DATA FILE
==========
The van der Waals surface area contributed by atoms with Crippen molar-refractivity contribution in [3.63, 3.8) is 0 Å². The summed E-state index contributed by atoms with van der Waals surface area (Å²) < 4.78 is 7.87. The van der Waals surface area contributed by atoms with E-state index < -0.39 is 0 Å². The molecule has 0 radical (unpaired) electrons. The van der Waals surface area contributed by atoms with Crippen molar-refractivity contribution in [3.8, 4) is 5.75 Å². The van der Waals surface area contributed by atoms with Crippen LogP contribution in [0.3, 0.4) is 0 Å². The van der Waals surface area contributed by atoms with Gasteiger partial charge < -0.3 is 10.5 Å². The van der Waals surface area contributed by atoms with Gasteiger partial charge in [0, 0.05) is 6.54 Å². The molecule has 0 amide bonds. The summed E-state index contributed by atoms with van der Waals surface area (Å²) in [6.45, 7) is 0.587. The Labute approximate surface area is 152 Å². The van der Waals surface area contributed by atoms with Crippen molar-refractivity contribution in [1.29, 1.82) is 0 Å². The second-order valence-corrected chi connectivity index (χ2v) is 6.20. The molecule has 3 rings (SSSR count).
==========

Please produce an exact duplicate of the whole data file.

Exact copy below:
The van der Waals surface area contributed by atoms with Crippen molar-refractivity contribution in [3.63, 3.8) is 0 Å². The summed E-state index contributed by atoms with van der Waals surface area (Å²) < 4.78 is 7.87. The van der Waals surface area contributed by atoms with E-state index < -0.39 is 0 Å². The molecule has 0 radical (unpaired) electrons. The van der Waals surface area contributed by atoms with Crippen molar-refractivity contribution in [3.8, 4) is 5.75 Å². The van der Waals surface area contributed by atoms with Crippen LogP contribution in [0.3, 0.4) is 0 Å². The van der Waals surface area contributed by atoms with Gasteiger partial charge < -0.3 is 10.5 Å². The van der Waals surface area contributed by atoms with Gasteiger partial charge in [0, 0.05) is 6.54 Å². The molecule has 0 amide bonds. The summed E-state index contributed by atoms with van der Waals surface area (Å²) in [6.45, 7) is 0.587. The Labute approximate surface area is 152 Å². The van der Waals surface area contributed by atoms with Crippen molar-refractivity contribution in [1.29, 1.82) is 0 Å². The second-order valence-corrected chi connectivity index (χ2v) is 6.20. The molecule has 3 rings (SSSR count).